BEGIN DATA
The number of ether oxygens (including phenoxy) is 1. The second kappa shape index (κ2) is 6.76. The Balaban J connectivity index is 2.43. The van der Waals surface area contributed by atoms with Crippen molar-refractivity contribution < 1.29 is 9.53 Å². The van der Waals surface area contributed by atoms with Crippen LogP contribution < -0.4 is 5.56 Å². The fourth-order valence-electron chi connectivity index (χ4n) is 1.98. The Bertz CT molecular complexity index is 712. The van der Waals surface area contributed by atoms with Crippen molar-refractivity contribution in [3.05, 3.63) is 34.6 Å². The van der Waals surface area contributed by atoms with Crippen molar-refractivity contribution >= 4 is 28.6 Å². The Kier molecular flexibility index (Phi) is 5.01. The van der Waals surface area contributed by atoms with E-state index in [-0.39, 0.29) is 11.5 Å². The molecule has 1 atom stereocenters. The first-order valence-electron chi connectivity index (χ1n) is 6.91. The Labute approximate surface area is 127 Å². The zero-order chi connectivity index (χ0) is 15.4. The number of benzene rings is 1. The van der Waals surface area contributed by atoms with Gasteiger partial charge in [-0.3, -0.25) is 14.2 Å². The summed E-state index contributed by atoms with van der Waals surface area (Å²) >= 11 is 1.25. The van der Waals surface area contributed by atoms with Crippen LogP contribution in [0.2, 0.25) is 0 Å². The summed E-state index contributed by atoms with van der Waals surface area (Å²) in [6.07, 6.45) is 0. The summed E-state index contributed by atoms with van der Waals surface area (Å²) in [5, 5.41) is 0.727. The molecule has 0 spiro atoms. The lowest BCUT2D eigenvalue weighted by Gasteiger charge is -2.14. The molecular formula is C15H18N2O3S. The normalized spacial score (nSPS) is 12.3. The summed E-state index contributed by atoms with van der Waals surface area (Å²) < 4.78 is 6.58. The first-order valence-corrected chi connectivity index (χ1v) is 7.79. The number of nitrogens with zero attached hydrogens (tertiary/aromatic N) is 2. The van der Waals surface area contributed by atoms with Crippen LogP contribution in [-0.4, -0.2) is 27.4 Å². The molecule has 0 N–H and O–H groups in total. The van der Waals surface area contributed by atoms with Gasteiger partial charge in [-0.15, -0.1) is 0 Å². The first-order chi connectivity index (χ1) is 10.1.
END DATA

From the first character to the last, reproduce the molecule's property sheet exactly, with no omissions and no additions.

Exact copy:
The number of ether oxygens (including phenoxy) is 1. The second kappa shape index (κ2) is 6.76. The Balaban J connectivity index is 2.43. The van der Waals surface area contributed by atoms with Crippen molar-refractivity contribution < 1.29 is 9.53 Å². The van der Waals surface area contributed by atoms with Crippen LogP contribution < -0.4 is 5.56 Å². The fourth-order valence-electron chi connectivity index (χ4n) is 1.98. The Bertz CT molecular complexity index is 712. The van der Waals surface area contributed by atoms with Crippen molar-refractivity contribution in [3.05, 3.63) is 34.6 Å². The van der Waals surface area contributed by atoms with Crippen molar-refractivity contribution >= 4 is 28.6 Å². The Kier molecular flexibility index (Phi) is 5.01. The van der Waals surface area contributed by atoms with E-state index in [-0.39, 0.29) is 11.5 Å². The molecule has 1 atom stereocenters. The first-order valence-electron chi connectivity index (χ1n) is 6.91. The Labute approximate surface area is 127 Å². The zero-order chi connectivity index (χ0) is 15.4. The number of benzene rings is 1. The van der Waals surface area contributed by atoms with Gasteiger partial charge in [-0.3, -0.25) is 14.2 Å². The summed E-state index contributed by atoms with van der Waals surface area (Å²) >= 11 is 1.25. The van der Waals surface area contributed by atoms with Crippen LogP contribution in [0.2, 0.25) is 0 Å². The summed E-state index contributed by atoms with van der Waals surface area (Å²) in [6.07, 6.45) is 0. The summed E-state index contributed by atoms with van der Waals surface area (Å²) in [5, 5.41) is 0.727. The molecule has 0 spiro atoms. The lowest BCUT2D eigenvalue weighted by Gasteiger charge is -2.14. The molecular formula is C15H18N2O3S. The normalized spacial score (nSPS) is 12.3. The summed E-state index contributed by atoms with van der Waals surface area (Å²) < 4.78 is 6.58. The first-order valence-corrected chi connectivity index (χ1v) is 7.79. The number of nitrogens with zero attached hydrogens (tertiary/aromatic N) is 2. The van der Waals surface area contributed by atoms with Crippen LogP contribution in [-0.4, -0.2) is 27.4 Å². The molecule has 0 N–H and O–H groups in total. The van der Waals surface area contributed by atoms with Gasteiger partial charge in [-0.15, -0.1) is 0 Å². The first-order chi connectivity index (χ1) is 10.1.